PATHETIC: Republicans Suddenly Love Russia, Assange

It’s not just Vladimir Putin Republicans suddenly love. Now it’s his agents, too.

Julian Assange has become the new darling of the right over the past several months. This week, thanks to Assange’s statements that WikiLeaks did not come from Russia, the ardor has grown to full-scale Love Story proportions: hurting Hillary Clinton means never having to say you’re sorry for getting Americans and American allies killed. Assange, lest we forget, bragged about the fact that WikiLeaks could be responsible for the deaths of Americans and American allies abroad. He’s an alleged rapist and a longtime ally of Vladimir Putin; in 2011, Putin gave Assange a visa, and in 2012, Assange worked to cover up a payment from Syria to Russia. Back then, Fox News’ Sean Hannity dubbed Assange a quasi-terrorist and asked why the government couldn’t stop him; today, he flies to the Ecuadorian embassy in London to interview Assange, then says, “I believe everything he says.”

What changed? Assange attacked Clinton.

It’s not a true surprise that so many Republicans are suddenly coming around to Julian Assange. They’ve already come around to Trump on free trade and Putin. Sarah Palin, who once used to warn that “indecision and moral equivalence” from the United States would encourage Putin to invade Ukraine, and called Assange “an anti-American operative with blood on his hands” whom Americans should pursue “with the same urgency we pursue al Qaeda and Taliban leaders,” now apologizes to Assange, stating that he “Expos[es] the truth re: the Left having been oh-so-guilty of atrocious actions and attitudes of which they’ve falsely accused others.”

And Tucker Carlson, who used to lament American passivity in the face of Putin’s aggression, now asks Russian dissident Garry Kasparov “Why is in my interest to send my 19-year-old son to defend the Baltics?” This question, of course, is the same question that people asked about France, Poland, Vietnam, Afghanistan, Iraq, and every other American military intervention of the last century. It’s not a bad question. But the answer in this case is obvious: we are parties to NATO, the Baltic states are members, and we have an obligation to defend our international allies in the face of Russian aggression. As Kasparov says, “Neville Chamberlain also talked about British youths protecting countries they couldn’t find on a map…America became great because it defended its values in the first place.” Carlson laughed openly at that proposition. Kasparov added that the United States benefitted from defending its values in terms of the economy, to which Carlson, making his now-trademarked Dubious Face™, stated that China also benefitted from the free markets “without imposing its values on the rest of the world” – a factually dubious suggestion at best, given China’s moves in the South China Sea.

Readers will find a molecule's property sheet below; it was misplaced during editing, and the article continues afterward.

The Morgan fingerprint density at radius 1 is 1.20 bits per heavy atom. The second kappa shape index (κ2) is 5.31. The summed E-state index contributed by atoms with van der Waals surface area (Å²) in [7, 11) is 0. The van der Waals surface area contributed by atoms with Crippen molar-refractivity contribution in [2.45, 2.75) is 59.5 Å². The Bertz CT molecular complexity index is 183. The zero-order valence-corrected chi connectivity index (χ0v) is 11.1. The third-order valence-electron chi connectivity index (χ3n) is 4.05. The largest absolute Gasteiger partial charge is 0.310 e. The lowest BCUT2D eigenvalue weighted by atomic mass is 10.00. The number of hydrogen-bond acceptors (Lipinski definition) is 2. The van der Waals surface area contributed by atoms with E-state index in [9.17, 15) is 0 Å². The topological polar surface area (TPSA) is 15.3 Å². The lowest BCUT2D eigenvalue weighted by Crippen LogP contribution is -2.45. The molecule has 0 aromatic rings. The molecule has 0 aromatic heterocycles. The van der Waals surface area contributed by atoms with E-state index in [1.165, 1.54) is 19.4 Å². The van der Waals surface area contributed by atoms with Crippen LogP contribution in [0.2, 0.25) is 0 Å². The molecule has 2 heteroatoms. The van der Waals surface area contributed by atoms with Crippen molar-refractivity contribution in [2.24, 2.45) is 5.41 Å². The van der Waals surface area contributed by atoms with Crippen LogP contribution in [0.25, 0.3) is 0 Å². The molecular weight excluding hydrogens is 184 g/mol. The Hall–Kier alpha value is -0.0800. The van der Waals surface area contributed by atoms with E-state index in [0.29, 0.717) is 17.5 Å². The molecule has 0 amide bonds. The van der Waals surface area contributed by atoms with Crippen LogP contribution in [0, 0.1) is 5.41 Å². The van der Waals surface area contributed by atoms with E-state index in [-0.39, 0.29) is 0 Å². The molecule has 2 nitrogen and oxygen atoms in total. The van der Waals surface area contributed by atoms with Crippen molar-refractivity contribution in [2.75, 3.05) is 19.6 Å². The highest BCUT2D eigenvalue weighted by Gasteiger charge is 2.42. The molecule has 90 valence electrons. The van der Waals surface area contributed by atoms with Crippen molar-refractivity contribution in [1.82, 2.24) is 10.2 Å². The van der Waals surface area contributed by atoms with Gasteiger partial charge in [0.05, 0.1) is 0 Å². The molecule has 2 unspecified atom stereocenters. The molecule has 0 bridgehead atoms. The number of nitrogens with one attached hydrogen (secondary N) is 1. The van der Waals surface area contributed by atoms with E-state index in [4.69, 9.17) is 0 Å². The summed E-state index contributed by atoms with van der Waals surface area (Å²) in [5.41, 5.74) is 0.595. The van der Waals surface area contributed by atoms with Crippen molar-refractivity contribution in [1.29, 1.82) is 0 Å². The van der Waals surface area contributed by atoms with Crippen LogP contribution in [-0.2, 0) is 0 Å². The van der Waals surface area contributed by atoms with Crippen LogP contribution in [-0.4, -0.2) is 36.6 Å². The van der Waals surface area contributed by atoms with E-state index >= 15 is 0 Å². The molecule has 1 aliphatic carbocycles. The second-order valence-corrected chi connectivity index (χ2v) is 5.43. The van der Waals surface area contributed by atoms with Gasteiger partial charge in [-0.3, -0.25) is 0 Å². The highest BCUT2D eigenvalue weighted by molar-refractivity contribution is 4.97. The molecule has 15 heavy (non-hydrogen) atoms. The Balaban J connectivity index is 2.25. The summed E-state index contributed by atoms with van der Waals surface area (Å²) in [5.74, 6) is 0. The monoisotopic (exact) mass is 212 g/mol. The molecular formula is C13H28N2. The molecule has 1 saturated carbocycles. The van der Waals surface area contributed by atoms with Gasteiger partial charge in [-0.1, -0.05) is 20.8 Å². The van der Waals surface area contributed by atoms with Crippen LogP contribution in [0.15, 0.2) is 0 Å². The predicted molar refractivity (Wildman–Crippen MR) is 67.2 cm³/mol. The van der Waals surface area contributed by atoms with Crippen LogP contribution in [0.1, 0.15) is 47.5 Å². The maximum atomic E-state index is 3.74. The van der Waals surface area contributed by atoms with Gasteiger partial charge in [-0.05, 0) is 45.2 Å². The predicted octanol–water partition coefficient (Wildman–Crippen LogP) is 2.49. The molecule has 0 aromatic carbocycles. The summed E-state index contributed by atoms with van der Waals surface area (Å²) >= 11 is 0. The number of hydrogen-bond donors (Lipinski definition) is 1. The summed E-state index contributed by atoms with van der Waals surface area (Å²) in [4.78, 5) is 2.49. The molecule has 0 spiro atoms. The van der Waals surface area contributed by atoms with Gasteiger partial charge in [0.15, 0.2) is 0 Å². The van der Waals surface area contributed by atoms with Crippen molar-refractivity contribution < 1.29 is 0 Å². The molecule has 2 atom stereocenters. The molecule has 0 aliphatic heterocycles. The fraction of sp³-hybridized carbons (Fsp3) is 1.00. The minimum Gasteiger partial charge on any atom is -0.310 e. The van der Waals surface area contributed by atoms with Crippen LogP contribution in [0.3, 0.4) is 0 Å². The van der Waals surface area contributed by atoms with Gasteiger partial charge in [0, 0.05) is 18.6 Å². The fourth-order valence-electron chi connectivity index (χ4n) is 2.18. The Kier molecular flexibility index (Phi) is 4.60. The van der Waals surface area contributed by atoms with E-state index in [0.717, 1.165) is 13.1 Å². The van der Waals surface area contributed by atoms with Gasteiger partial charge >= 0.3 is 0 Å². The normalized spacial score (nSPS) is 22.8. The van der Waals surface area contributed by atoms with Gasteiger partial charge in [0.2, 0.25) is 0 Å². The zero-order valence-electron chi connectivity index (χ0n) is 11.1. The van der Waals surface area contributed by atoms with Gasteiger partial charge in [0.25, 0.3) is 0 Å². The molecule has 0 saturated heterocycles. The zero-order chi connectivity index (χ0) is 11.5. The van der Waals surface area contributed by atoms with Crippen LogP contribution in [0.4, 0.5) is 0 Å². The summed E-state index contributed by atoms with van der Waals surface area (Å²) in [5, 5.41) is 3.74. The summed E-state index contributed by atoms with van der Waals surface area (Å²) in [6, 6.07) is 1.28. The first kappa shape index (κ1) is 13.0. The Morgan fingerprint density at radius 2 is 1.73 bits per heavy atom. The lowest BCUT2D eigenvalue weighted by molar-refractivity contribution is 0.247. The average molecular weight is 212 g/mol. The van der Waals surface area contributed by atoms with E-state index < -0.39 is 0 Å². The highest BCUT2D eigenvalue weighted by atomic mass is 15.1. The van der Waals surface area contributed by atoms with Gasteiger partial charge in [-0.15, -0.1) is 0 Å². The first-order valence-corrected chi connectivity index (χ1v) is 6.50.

These questions are typically asked when those doing the asking are lukewarm on those pursuing the military expansionism. Isolationism with regard to Putin rests on the proposition that Putin is a decent force in the world, not an indecent one. That’s fundamentally untrue. Putin is one of the worst people on the planet, a murderer and a thug, an expansionist with dreams of curtailing American influence and expanding the Russian sphere of control.

But all that’s okay, now, because at least he helped take down Hillary Clinton.

Or at least that’s the excuse. Perhaps there’s something more going on. Perhaps what we’re truly seeing is a return to Lindbergh-esque American Firstism, the pre-World War II isolationism that dominated the Republican Party. That ended in tears with Pearl Harbor, and World War II ended America’s attempts to shrink back behind her oceans, leading to an American century. Renewed quasi-isolationism in the aftermath of the Cold War, this time from the left, led to 9/11 and a renewed American muscular interventionism.

Now, we’re going to try isolationism again. Not realism – isolationism. Because the choice Carlson and Palin and Hannity offer is a false one. Assange can be a criminal and Putin can be awful and there can still be arguments over the level of pressure America ought to exert. But the full-scale embrace of Putin and his allies should be disquieting to any American who still gives a good damn about the notion of a powerful America expanding the borders of freedom rather than surrendering them to authoritarian dictators.

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